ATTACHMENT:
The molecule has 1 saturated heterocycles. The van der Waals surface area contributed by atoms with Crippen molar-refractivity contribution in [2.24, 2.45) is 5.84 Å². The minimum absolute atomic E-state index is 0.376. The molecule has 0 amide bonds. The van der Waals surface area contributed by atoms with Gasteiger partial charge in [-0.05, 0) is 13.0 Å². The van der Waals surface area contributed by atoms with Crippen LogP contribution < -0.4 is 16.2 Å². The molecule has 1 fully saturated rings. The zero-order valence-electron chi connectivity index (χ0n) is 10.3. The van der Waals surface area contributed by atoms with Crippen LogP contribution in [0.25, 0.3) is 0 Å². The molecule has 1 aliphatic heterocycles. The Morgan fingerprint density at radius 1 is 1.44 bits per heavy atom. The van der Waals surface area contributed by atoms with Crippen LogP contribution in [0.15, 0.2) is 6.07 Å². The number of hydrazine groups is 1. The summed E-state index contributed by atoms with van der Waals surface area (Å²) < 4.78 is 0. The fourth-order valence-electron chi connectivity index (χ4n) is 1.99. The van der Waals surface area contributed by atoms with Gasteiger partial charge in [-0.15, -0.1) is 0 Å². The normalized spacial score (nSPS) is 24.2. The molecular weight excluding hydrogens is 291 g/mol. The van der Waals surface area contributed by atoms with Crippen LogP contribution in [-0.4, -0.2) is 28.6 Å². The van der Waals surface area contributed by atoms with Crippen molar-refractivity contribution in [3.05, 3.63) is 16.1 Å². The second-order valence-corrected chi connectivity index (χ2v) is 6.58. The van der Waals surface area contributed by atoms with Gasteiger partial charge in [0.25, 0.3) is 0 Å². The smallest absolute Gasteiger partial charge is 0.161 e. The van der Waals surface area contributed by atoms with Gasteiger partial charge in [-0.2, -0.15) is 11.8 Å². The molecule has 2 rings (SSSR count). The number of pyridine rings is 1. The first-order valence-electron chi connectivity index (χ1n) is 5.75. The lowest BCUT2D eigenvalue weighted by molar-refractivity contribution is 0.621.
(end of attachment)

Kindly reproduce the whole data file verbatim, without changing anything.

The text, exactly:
The molecule has 1 saturated heterocycles. The van der Waals surface area contributed by atoms with Crippen molar-refractivity contribution in [2.24, 2.45) is 5.84 Å². The minimum absolute atomic E-state index is 0.376. The molecule has 0 amide bonds. The van der Waals surface area contributed by atoms with Gasteiger partial charge in [-0.05, 0) is 13.0 Å². The van der Waals surface area contributed by atoms with Crippen LogP contribution < -0.4 is 16.2 Å². The molecule has 1 fully saturated rings. The zero-order valence-electron chi connectivity index (χ0n) is 10.3. The van der Waals surface area contributed by atoms with Crippen LogP contribution in [0.25, 0.3) is 0 Å². The molecule has 1 aliphatic heterocycles. The Morgan fingerprint density at radius 1 is 1.44 bits per heavy atom. The van der Waals surface area contributed by atoms with Crippen LogP contribution in [0.15, 0.2) is 6.07 Å². The number of hydrazine groups is 1. The summed E-state index contributed by atoms with van der Waals surface area (Å²) < 4.78 is 0. The fourth-order valence-electron chi connectivity index (χ4n) is 1.99. The van der Waals surface area contributed by atoms with Gasteiger partial charge in [-0.15, -0.1) is 0 Å². The normalized spacial score (nSPS) is 24.2. The molecular weight excluding hydrogens is 291 g/mol. The van der Waals surface area contributed by atoms with Crippen LogP contribution in [-0.4, -0.2) is 28.6 Å². The van der Waals surface area contributed by atoms with Crippen molar-refractivity contribution in [3.05, 3.63) is 16.1 Å². The second-order valence-corrected chi connectivity index (χ2v) is 6.58. The van der Waals surface area contributed by atoms with Gasteiger partial charge in [0.25, 0.3) is 0 Å². The smallest absolute Gasteiger partial charge is 0.161 e. The van der Waals surface area contributed by atoms with Gasteiger partial charge in [-0.2, -0.15) is 11.8 Å². The molecule has 2 rings (SSSR count). The number of pyridine rings is 1. The first-order valence-electron chi connectivity index (χ1n) is 5.75. The lowest BCUT2D eigenvalue weighted by molar-refractivity contribution is 0.621.